Analyzing the Internal and External Dimensions of Hope in College Students Attending a Predominantly White Institution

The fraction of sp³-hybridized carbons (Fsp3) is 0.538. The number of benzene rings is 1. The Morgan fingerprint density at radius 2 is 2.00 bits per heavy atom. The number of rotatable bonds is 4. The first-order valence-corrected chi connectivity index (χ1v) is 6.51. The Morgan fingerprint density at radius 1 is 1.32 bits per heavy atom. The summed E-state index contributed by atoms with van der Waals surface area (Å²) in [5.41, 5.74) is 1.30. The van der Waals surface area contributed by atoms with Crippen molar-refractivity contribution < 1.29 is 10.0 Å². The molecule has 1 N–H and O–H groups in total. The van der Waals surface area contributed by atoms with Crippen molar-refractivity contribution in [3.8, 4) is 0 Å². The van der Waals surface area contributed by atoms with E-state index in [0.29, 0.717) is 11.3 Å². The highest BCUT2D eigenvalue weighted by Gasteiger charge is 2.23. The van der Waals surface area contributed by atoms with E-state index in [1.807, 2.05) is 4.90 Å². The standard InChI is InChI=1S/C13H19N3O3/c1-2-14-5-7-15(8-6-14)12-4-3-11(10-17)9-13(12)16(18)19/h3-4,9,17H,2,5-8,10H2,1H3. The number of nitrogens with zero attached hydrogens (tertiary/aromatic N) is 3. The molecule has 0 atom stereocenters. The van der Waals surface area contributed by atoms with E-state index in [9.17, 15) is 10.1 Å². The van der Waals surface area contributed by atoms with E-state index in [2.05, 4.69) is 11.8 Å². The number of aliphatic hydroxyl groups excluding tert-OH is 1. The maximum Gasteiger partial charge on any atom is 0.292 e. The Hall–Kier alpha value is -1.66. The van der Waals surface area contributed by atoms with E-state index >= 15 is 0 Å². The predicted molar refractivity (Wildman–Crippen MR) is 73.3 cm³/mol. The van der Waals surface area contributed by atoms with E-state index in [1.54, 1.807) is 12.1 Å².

Black people now have more access to college and are increasingly obtaining a greater number of higher education degrees than ever, yet for this racially marginalized group, post-secondary educational attainment success rates still lag behind their peers of other racial-ethnic groups (Snyder et al., 2019). While the higher education literature on college degree attainment shows that Black students earn fewer degrees than their white and Asian peers, little is known about how hope shapes their motivation and persistence toward degree attainment. The purpose of this three-article dissertation was to explore the cultural and contextual factors that shape the hoper experiences of college students, with particular attention to Black students. Data were drawn from a sample of 1,061 college students attending a Predominantly White Institution (PWI) in the Southeastern United States. The first paper in this dissertation features a psychometric study that utilizes Confirmatory Factor Analysis (CFA) to validate the Locus of Hope scale. The second empirical paper utilized Latent Class Analysis (LCA) to analyze the relationship between student background characteristics and internal hope profiles. The third and final empirical paper utilized LCA to analyze students external hope profiles as well as their accompanied social-demographic characteristics. When combined, these proposed analytic models, and the diverse conceptualizations of hope they implicate, offer researchers fresh insights into how hope “works” among culturally diverse students attending a PWI. These findings indicate that individual hope experiences vary according to students racial/ethnic background and that those experiences appear to be firmly anchored in students social ecologies and developmental networks (i.e., family, friends, and spirituality). Institutions of higher education can use these findings to better support students’ peer, family, and community ecologies in support of racially marginalized student retention and degree completion.